Thank you, ahvalj, it all makes sense now.In the 18th and early 19th centuries, this shape was also used in print, compare this grammar printed in 1755. In pre-typographic times, this was also in use as a variant. I guess it represents an evolution from the regular T via this and this shape (note in the latter case how the height of lateral outgrowths varies in individual instances of T).
I think you are right.Looks like an individual ornate way of writing (i. e. the italic т I mentioned but with embellishments).
It is, however, commonly used in printed italicized texts, even in textbooks for beginner learners of Russian. There are at least two such books available in Hungary and neither of them explains why торт becomes mорm.By the way, while the variant you mention is taught in school, many (most?) kids eventually change it some time at middle school into a plain italic т.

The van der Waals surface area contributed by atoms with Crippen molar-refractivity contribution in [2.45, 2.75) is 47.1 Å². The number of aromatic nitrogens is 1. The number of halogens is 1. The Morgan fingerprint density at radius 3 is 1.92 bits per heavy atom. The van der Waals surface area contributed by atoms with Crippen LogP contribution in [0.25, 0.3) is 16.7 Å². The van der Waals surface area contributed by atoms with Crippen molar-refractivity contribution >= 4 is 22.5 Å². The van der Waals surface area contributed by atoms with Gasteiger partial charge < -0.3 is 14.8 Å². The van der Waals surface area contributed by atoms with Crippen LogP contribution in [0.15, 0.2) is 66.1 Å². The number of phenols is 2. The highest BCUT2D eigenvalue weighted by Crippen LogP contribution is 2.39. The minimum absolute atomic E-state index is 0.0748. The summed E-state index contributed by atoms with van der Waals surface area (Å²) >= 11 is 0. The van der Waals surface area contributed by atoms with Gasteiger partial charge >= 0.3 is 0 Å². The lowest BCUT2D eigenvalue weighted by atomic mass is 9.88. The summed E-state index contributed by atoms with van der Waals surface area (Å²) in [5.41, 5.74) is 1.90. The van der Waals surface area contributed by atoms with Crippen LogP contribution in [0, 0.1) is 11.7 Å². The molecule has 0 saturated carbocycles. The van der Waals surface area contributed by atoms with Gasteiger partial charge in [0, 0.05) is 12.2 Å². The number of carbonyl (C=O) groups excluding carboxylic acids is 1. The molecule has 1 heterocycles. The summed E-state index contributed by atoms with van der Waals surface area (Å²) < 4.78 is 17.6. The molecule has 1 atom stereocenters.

That's what my Russian teacher said.In byzantine calligraphy, often the capital T has some decoration hanging from the 2 ends of the orizontal bar, like this https://kentroglossatexni.files.wordpress.com/2014/11/13.jpg
This decoration if elongated, can make a T looking like M.